The best way to spot if extra-virgin olive oil is not fake, which is to say not mislabeled, adulterated, or flat-out rancid—is to taste it. But, that not easy to do when you are in the grocery store. You cannott just open bottles and start sampling.
Still, there are things you should know and do to avoid buying fake olive oil or, at the least, sorely disappointed. Below are the things you should check before you buy a bottle.
5 Ways to Tell If Your Olive Oil Is Fake:
1. Check for a “Harvest Date” and a Mill Name or Estate
The more specifics there is, the better. “Typically, only the better oils will have a ‘harvest date or ‘pressed on’.
If a label calls out the name of the estate, producer, or the variety of olive used, then is it very likely genuine.
Also, if you see the free fatty acidity level, or FFA, listed (which you probably will not know with mass-market brands), that iss a great sign. Typically, only high-quality producers bother listing it. An excellent olive oil will have an FFA of 0.2% or lower.
2. Check How It is Bottled
It is important for olive oil to be stored using a dark colored glass, usually green or brown, to protect it from possible degradation and UV light.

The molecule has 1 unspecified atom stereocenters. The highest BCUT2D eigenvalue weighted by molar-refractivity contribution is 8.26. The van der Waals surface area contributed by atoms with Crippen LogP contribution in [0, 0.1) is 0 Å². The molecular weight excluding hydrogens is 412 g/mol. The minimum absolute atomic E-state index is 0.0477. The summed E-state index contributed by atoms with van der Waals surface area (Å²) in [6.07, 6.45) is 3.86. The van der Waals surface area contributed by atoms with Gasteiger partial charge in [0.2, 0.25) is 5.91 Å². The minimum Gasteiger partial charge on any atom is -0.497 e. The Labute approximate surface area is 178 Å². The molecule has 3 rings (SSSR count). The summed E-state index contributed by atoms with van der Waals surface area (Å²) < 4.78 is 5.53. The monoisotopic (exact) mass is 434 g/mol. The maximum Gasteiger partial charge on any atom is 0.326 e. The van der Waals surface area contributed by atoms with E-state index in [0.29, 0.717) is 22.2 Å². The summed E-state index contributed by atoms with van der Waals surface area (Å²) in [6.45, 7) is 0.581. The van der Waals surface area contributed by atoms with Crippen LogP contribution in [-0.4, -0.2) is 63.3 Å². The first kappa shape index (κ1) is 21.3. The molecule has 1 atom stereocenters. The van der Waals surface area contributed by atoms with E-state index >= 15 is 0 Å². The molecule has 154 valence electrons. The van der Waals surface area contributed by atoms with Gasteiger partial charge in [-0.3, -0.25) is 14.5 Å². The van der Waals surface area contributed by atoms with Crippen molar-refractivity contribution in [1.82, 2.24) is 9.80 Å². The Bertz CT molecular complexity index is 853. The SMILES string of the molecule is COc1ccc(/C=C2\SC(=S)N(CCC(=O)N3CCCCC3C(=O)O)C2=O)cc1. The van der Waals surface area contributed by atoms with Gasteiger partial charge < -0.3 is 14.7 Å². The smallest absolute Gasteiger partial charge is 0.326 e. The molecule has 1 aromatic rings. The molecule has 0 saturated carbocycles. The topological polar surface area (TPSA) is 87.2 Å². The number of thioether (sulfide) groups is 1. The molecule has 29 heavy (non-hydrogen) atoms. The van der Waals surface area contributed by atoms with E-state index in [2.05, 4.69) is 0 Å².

If it is in a clear glass or plastic container, you should put it back on the shelf. Also, take note of the location where the olive oil is displayed in the store.
If the aisle is exposed to high levels of natural sunlight, or is excessively hot, then it is much better to shop for your olive oil at a different store.
3. Check the Price
The price of the olive oil is not a guarantee of quality, but choosing the cheapest bottle on the shelf can usually means you are getting what you pay for, which is cheap oil.
When you purchase a product from the other side of the world, higher cost for transportation is involved. If the bottle of olive oil that is available at your supermarket contains the same price as that bottle of corn oil, it likely contains very similar ingredients.
4. Check the Label for Seal of Approval
Check the label for a seal of approval from the California Olive Oil Council (COOC) and The International Olive Oil Council (IOOC).
IOOC has published testing methods to find out if there are extraneous oils combined with olive. If it’s not pure, then it’s not certified.
COOC is responsible for regulating the marketing of California olive oils as extra virgin and from olives grown in California. Details are not known as to whether it either would certify a producer who mixes other oils with olive, but a seal will let you know that at least it is extra virgin, which is the highest grade.
5. Don’t Buy Anything That Does Not Say “EXTRA-VIRGIN” on the Label
This phrase alone is not a guarantee, but without it, “you are always going to get a low-quality product”.
Do not buy anything labeled “virgin,” “pure,”, “light,” or just “olive oil.” You will know for sure that it’s been refined, if the label says any of these terms.
Extra-virgin is an indication that it comes from the very first pressing of each season’s olives. This means that it is luminescent green, pure, and should have an almost peppery, but powerful flavor.